Thermodynamics and Energy

1804 Submissions

[3] viXra:1804.0230 [pdf] submitted on 2018-04-15 10:22:40

Whispering Light Boosts Solar Cells

Authors: George Rajna
Comments: 69 Pages.

Trapping light with an optical version of a whispering gallery, researchers at the National Institute of Standards and Technology (NIST) have developed a nanoscale coating for solar cells that enables them to absorb about 20 percent more sunlight than uncoated devices. [40] A new study by researchers at the Okinawa Institute of Science and Technology Graduate University (OIST) may explain this disparity. In the work, the OIST researchers measured electrical current across a two-dimensional plane. [39] Femtosecond lasers are capable of processing any solid material with high quality and high precision using their ultrafast and ultra-intense characteristics. [38] To create the flying microlaser, the researchers launched laser light into a water-filled hollow core fiber to optically trap the microparticle. Like the materials used to make traditional lasers, the microparticle incorporates a gain medium. [37] Lasers that emit ultrashort pulses of light are critical components of technologies, including communications and industrial processing, and have been central to fundamental Nobel Prize-winning research in physics. [36] A newly developed laser technology has enabled physicists in the Laboratory for Attosecond Physics (jointly run by LMU Munich and the Max Planck Institute of Quantum Optics) to generate attosecond bursts of high-energy photons of unprecedented intensity. [35] The unique platform, which is referred as a 4-D microscope, combines the sensitivity and high time-resolution of phase imaging with the specificity and high spatial resolution of fluorescence microscopy. [34] The experiment relied on a soliton frequency comb generated in a chip-based optical microresonator made from silicon nitride. [33] This scientific achievement toward more precise control and monitoring of light is highly interesting for miniaturizing optical devices for sensing and signal processing. [32] It may seem like such optical behavior would require bending the rules of physics, but in fact, scientists at MIT, Harvard University, and elsewhere have now demonstrated that photons can indeed be made to interact-an accomplishment that could open a path toward using photons in quantum computing, if not in light sabers. [31]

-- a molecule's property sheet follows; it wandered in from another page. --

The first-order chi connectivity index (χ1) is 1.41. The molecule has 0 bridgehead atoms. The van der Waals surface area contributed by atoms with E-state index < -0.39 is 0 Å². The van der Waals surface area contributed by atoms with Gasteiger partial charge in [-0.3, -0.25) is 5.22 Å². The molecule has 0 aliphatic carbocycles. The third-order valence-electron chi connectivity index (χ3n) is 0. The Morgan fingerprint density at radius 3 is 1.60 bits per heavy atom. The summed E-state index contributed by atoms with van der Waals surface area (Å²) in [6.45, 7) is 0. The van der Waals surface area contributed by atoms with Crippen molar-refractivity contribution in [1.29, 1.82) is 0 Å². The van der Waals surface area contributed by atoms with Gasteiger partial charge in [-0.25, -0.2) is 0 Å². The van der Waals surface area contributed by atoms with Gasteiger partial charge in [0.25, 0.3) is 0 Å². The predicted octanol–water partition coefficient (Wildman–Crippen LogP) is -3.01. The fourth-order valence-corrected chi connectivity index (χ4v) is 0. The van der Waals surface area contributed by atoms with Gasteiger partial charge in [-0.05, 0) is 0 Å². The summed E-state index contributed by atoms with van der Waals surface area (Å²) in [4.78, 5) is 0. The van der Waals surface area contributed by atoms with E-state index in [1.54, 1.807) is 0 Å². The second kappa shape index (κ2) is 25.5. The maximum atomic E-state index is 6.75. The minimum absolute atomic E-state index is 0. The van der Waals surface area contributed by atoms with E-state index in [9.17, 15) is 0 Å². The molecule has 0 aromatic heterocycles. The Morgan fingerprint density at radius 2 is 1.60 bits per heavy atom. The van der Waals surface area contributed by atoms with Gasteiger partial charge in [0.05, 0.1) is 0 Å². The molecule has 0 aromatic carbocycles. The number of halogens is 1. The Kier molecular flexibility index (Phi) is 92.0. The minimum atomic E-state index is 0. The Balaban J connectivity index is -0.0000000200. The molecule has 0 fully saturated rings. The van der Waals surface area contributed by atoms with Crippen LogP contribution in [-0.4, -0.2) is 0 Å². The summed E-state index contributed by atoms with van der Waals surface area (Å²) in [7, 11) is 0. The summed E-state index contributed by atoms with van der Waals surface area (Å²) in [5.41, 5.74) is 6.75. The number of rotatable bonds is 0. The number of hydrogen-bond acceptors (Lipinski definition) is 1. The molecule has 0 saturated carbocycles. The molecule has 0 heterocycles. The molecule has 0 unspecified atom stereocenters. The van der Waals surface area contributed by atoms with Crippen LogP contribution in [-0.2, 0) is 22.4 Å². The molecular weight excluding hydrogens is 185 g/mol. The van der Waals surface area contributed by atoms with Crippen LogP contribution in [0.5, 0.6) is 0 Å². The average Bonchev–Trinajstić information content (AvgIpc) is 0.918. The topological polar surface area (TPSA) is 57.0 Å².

Category: Thermodynamics and Energy

[2] viXra:1804.0161 [pdf] submitted on 2018-04-11 13:11:57

Thermodynamics of Computing

Authors: George Rajna
Comments: 30 Pages.